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From: Brett Anderson []
Sent: Friday, January 19, 2001 6:24 PM
To: Dorffer, Rich
Subject: Re: [E36M3] Alignment Specs & Advice

Rich, please pass this on to the E36M3 list.

The weights are guides.

You have to get the vehicle to the ride height indicated in the specifications. The Hunter machine simply states exactly what BMW does for weight placement, etc, on which models. Hunter doesn't do their own tests, they simply copy the manufacturers specifications and requirements.

The locations are guides too. Working on average. BMW tells students at their tech schools to put the weight wherever necessary. Even to open the hood and place the weight over the shock towers if necessary/practical.

The ride height spec is usually significantly lower than actual ride height. This is where BMW alignments get confusing.

Most people who "know it all", as opposed to those that know...., come up with a line like "well, I want optimum alignment settings on the car with just me in it, because that's how I drive it most of the time...."

Fact is, you couldn't ask for a more screwed up alignment, UNLESS, you have significantly changed the suspension characteristics of the car, i.e, solid bushings, severely lowered coil overs, etc.

BMW builds thousands of model variants, even the E36 M3 could have possibly come in 500-1000 different variations throughout the world, when you include different body/interior/transmission/wheel options, all intermixed.

Each of those variants weighs slightly different, so in order to avoid having to write different alignment specs for any one of 500 possible ride height scenario's, BMW took the heaviest car, subtracted a small amount from it's ride height and designed the alignment specifications for that exact position in the suspension travel. Theory being that if the spec is the same on all cars at that point, it will be at all other points. Now, I'm not arguing the pros and cons of this system, just explaining how BMW does it.

Now, as to the weight specs, first of all, they are, as I said above, simply guides. Second, the M3 undoubtedly sits closer to this "ideal" ride height than any other model, because realistically, there weren't that many weight differences between versions, plus it had tighter springs that are effected less by minor weight changes. Therefore, there's no recommendation for a specific weight to be added. The car MUST still come to the specified ride height and even the BMW manual for the M3 states to add weight to bring vehicle to specified ride height.

One of the reasons BMW, and other manufacturers, would rather not see their technical information made available to the public is misinterpretation. Jim E, for whatever reason he chose, has left off the final section of the Tech Info sheet he's referring to below.

The part where it says:

Adjust correct ride level for alignment = specified value +/- 2mm / for E36 M3, E39 M5 and E39 with M sports package specified value +/- 1mm by loading or unloading car.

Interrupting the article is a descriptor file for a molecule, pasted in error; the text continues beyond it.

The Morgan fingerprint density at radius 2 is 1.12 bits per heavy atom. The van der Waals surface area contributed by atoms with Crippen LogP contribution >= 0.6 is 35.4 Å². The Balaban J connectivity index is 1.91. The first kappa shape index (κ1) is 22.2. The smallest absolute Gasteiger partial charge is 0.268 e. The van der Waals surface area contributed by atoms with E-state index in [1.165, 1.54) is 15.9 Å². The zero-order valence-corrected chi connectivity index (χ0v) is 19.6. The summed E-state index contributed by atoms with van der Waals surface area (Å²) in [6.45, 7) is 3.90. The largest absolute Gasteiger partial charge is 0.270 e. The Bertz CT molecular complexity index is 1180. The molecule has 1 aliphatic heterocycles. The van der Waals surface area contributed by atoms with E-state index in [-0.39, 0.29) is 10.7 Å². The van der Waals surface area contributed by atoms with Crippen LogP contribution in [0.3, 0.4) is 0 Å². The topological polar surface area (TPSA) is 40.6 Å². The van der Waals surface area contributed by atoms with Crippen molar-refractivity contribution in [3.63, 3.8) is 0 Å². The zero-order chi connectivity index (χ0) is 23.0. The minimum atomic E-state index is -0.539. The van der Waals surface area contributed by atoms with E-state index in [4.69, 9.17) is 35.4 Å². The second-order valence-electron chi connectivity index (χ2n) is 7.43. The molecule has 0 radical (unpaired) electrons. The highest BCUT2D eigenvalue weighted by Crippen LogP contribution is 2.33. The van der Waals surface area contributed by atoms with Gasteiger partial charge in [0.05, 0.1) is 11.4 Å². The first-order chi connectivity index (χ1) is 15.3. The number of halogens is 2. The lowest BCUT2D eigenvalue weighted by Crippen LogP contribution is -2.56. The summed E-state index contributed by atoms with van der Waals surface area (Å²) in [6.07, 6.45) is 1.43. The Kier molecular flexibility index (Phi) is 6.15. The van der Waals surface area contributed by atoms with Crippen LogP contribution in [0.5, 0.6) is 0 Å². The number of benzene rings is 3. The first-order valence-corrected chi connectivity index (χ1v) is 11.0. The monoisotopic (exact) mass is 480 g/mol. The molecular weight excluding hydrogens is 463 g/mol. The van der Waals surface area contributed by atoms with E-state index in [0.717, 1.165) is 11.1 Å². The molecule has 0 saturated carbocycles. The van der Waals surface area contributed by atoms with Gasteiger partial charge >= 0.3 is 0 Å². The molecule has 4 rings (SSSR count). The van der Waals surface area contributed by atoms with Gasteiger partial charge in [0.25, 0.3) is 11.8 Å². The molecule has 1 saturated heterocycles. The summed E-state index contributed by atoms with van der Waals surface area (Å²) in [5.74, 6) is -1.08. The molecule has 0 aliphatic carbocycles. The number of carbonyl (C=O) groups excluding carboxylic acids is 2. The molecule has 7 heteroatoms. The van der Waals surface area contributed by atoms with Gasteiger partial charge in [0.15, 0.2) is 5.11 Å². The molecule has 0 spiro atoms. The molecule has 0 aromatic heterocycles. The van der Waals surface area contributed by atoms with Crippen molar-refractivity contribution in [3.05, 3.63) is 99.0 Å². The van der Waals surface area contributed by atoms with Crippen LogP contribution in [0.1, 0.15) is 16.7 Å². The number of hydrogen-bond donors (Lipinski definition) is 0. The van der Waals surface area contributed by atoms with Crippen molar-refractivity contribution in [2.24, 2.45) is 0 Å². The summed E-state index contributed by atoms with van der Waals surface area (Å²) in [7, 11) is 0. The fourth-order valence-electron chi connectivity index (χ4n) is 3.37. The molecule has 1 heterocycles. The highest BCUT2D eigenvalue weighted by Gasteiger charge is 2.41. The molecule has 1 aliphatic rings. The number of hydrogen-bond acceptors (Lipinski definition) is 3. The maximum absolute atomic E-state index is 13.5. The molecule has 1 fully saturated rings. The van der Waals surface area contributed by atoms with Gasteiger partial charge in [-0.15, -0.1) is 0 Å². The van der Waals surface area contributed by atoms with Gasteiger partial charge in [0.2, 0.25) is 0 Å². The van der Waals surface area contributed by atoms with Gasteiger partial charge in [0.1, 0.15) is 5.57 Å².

That statement pretty much says it all. Even though they don't tell you what weights to start with in the car, they still expect you to come within 1 mm (for M cars) of the specified ride height.

As to techs that tell people "it makes little difference", these are the techs that either don't have ballast handy, or are too lazy to use it.

On a current top of the line laser alignment setup like the one I use, you can see alignment readings change just by opening a door, or by moving a seat forward or backward.

I challenge any tech that says it doesn't matter to put a car on the rack, print the settings, then load it to correct ride height and print the settings again. On an E36, it can amount to as much as 1 degree of camber in the rear, which in turn, effects toe.

Hope this clears some stuff up.

Brett Anderson
Home of the E30 M3 CD-ROM repair manual

> From: []
> Sent: Friday, January 19, 2001 4:41 PM
> Subject: [E36M3] Alignment Specs & Advice

> As a point of reference, BMW Technical Information Bulletin 32 00 Wheel
> Alignment - Normal Position / Inspection Conditions E38 / E39 / E46 / E36
> specifically excludes the M3 from being loaded with extra weight.
> It states:
> "2 x 68 kg on front seats (seats in central position)
> 1 x 68 kg on rear seat (center)
> 1 x 21 kg in luggage compartment (middle) and full fuel tank.
> Exception:
> M3 sports suspension
> Normal position for car empty weight"
> Hope this clears up some of the confusion.
> Jim E.

> "Dorffer, Rich" wrote:
> Daniel wrote>
> > Bentley manual suggest loading the car with weights in
> > the respective seats and a full tank of gas.
> > Hunter says that the M3 chassis requires no loading,
> > just a full tank of gas.
> Jim wrote>
> I just had my car aligned, and asked about this. According to John at
> Conversion Tech (SF Bay Area) weighting is not necessary since it affects
> the alignment very little (if at all).
> I am by no means an expert on this subject matter, but when I had my car
> aligned at Ganley BMW by Brett Anderson, he did use the ballast (trunk,

Date: Mon, 22 Jan 2001 08:54:00 -0800 (PST)
From: Daniel <>
Subject: Re: FW: [E36M3] Alignment Specs & Advice


Thanks for the effort and response regarding the proper way to align a BMW

In the case where ballast is not available (which is mostly 99% of the alignment places around here in Houston)

There must be a compromised setting of the specs so that they compensate for the higher than correct ride height when aligned.

I am not in disagreement that camber changes are insignificant, but am I more correct in saying that the importance of knowing that the car is at least properly aligned left to right where the rear thrust angle is = 0 and both front and rear toe angles are equal on both sides (hopefully cancelling out any tendency for the car to pull to one side).


'99M3 (pulling to right)

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